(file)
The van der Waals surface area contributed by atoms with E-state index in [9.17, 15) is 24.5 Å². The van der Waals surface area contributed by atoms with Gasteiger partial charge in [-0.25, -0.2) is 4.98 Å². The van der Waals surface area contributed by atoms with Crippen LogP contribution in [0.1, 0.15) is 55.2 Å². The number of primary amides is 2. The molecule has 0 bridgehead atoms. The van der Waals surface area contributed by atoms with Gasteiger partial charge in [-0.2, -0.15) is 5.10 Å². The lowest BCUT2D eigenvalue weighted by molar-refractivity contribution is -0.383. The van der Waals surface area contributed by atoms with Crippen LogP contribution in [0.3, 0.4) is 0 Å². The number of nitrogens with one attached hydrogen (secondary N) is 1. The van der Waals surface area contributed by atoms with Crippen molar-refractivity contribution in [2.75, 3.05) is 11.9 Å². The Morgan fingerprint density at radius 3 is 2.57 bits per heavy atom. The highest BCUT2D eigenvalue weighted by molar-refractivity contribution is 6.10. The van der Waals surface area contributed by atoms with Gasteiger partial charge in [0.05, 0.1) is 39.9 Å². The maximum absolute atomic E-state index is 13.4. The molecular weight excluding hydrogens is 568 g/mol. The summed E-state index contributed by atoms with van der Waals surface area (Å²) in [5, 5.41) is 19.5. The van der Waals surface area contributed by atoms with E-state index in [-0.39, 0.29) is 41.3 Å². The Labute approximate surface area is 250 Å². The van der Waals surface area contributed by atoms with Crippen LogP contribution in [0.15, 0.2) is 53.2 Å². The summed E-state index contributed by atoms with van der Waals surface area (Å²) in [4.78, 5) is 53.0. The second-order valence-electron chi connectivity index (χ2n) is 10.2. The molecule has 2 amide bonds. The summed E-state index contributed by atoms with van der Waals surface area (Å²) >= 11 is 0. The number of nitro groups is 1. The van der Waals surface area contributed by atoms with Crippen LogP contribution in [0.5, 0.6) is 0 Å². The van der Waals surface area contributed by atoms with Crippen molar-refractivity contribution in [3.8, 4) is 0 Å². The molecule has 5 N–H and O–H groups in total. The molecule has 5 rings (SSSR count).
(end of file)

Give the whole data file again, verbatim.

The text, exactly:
The van der Waals surface area contributed by atoms with E-state index in [9.17, 15) is 24.5 Å². The van der Waals surface area contributed by atoms with Gasteiger partial charge in [-0.25, -0.2) is 4.98 Å². The van der Waals surface area contributed by atoms with Crippen LogP contribution in [0.1, 0.15) is 55.2 Å². The number of primary amides is 2. The molecule has 0 bridgehead atoms. The van der Waals surface area contributed by atoms with Gasteiger partial charge in [-0.2, -0.15) is 5.10 Å². The lowest BCUT2D eigenvalue weighted by molar-refractivity contribution is -0.383. The van der Waals surface area contributed by atoms with Crippen LogP contribution in [0.3, 0.4) is 0 Å². The number of nitrogens with one attached hydrogen (secondary N) is 1. The van der Waals surface area contributed by atoms with Crippen molar-refractivity contribution in [2.75, 3.05) is 11.9 Å². The Morgan fingerprint density at radius 3 is 2.57 bits per heavy atom. The highest BCUT2D eigenvalue weighted by molar-refractivity contribution is 6.10. The van der Waals surface area contributed by atoms with Gasteiger partial charge in [0.05, 0.1) is 39.9 Å². The maximum absolute atomic E-state index is 13.4. The molecular weight excluding hydrogens is 568 g/mol. The summed E-state index contributed by atoms with van der Waals surface area (Å²) in [5, 5.41) is 19.5. The van der Waals surface area contributed by atoms with E-state index in [-0.39, 0.29) is 41.3 Å². The Labute approximate surface area is 250 Å². The van der Waals surface area contributed by atoms with Crippen LogP contribution in [0.15, 0.2) is 53.2 Å². The summed E-state index contributed by atoms with van der Waals surface area (Å²) in [4.78, 5) is 53.0. The second-order valence-electron chi connectivity index (χ2n) is 10.2. The molecule has 2 amide bonds. The summed E-state index contributed by atoms with van der Waals surface area (Å²) >= 11 is 0. The number of nitro groups is 1. The van der Waals surface area contributed by atoms with Crippen LogP contribution in [0.5, 0.6) is 0 Å². The van der Waals surface area contributed by atoms with Crippen molar-refractivity contribution in [3.8, 4) is 0 Å². The molecule has 5 N–H and O–H groups in total. The molecule has 5 rings (SSSR count).